Another analysis found divorce rates among mixed-race couples to be more dependent on the specific race combination, with white women who married outside their race more likely to divorce.

In contrast, blacks who married outside their race increased in share from 15.5 percent to 17.1 percent, due in part to a rising black middle class that has more interaction with other races.

Intermarriage among whites rose in share slightly, while among Hispanics the rate was flat, at roughly 25.7 percent.

Due to increasing interracial marriages, multiracial Americans are a small but fast-growing demographic group, making up about 9 million, or 8 percent of the minority population. "Race is a social construct; race isn't real," said Jonathan Brent, 28.

Together with blacks, Hispanics and Asians, the Census Bureau estimates they collectively will represent a majority of the U. The son of a white father and Japanese-American mother, Brent helped organize multiracial groups in southern California and believes his background helps him understand situations from different perspectives.

While Hispanics and Asians remained the most likely, as in previous decades, to marry someone of a different race, the biggest jump in share since 2008 occurred among blacks, who historically have been the most segregated.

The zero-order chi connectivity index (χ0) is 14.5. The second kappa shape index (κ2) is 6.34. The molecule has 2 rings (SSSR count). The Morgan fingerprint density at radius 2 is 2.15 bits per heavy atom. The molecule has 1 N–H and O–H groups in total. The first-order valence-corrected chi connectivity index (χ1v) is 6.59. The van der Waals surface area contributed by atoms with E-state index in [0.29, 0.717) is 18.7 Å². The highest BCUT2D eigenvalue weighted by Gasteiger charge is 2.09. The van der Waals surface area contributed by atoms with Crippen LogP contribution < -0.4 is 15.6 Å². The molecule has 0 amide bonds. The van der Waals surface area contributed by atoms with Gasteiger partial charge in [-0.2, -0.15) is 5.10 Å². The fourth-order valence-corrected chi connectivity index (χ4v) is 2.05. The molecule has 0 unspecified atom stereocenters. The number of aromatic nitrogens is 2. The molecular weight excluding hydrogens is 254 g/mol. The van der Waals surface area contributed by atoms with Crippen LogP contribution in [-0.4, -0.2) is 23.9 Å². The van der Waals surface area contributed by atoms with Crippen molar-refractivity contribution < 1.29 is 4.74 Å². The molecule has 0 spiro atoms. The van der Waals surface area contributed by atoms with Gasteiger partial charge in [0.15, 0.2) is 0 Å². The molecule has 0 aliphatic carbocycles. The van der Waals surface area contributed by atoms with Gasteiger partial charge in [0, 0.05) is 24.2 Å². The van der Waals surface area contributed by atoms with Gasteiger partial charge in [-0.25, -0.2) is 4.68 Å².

States in the West where Asian and Hispanic immigrants are more numerous, including Hawaii, Nevada, New Mexico and California, were among the most likely to have couples who "marry out" - more than 1 in 5.

"In the past century, intermarriage has evolved from being illegal, to be a taboo and then to be merely unusual.

And with each passing year, it becomes less unusual," said Paul Taylor, director of Pew's Social & Demographic Trends project.

"But America still has a long way to go." The figures come from previous censuses as well as the 2008-2010 American Community Survey, which surveys 3 million households annually.

The figures for "white" refer to those whites who are not of Hispanic ethnicity.

Other findings: -Broken down by gender, black men were more than twice as likely as black women to marry someone outside their race - 24 percent to 9 percent.